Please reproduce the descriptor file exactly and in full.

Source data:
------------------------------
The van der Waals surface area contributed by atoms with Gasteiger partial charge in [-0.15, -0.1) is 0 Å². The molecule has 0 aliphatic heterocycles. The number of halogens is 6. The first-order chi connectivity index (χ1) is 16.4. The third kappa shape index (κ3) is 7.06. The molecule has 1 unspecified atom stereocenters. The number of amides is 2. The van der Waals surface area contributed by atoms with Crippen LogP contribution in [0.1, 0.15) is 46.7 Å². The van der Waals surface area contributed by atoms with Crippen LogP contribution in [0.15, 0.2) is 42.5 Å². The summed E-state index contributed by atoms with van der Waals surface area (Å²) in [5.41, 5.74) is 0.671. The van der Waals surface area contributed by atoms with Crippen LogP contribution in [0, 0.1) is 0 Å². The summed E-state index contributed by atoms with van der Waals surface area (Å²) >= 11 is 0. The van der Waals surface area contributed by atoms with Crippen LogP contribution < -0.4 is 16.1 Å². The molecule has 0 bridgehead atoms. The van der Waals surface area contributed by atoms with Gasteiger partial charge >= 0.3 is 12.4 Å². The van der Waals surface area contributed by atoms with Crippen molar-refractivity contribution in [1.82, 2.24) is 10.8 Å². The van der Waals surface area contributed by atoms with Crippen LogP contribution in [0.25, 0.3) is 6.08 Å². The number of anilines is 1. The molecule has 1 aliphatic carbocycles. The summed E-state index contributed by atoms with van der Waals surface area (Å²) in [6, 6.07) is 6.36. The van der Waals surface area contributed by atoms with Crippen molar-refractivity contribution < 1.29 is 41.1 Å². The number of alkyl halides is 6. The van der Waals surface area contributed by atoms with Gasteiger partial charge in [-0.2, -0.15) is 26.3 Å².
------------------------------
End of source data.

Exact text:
The van der Waals surface area contributed by atoms with Gasteiger partial charge in [-0.15, -0.1) is 0 Å². The molecule has 0 aliphatic heterocycles. The number of halogens is 6. The first-order chi connectivity index (χ1) is 16.4. The third kappa shape index (κ3) is 7.06. The molecule has 1 unspecified atom stereocenters. The number of amides is 2. The van der Waals surface area contributed by atoms with Crippen LogP contribution in [0.1, 0.15) is 46.7 Å². The van der Waals surface area contributed by atoms with Crippen LogP contribution in [0.15, 0.2) is 42.5 Å². The summed E-state index contributed by atoms with van der Waals surface area (Å²) in [5.41, 5.74) is 0.671. The van der Waals surface area contributed by atoms with Crippen LogP contribution in [0, 0.1) is 0 Å². The summed E-state index contributed by atoms with van der Waals surface area (Å²) >= 11 is 0. The van der Waals surface area contributed by atoms with Crippen LogP contribution < -0.4 is 16.1 Å². The molecule has 0 bridgehead atoms. The van der Waals surface area contributed by atoms with Gasteiger partial charge >= 0.3 is 12.4 Å². The van der Waals surface area contributed by atoms with Crippen molar-refractivity contribution in [1.82, 2.24) is 10.8 Å². The van der Waals surface area contributed by atoms with Crippen LogP contribution in [0.25, 0.3) is 6.08 Å². The number of anilines is 1. The molecule has 1 aliphatic carbocycles. The summed E-state index contributed by atoms with van der Waals surface area (Å²) in [6, 6.07) is 6.36. The van der Waals surface area contributed by atoms with Crippen molar-refractivity contribution < 1.29 is 41.1 Å². The number of alkyl halides is 6. The van der Waals surface area contributed by atoms with Gasteiger partial charge in [-0.2, -0.15) is 26.3 Å².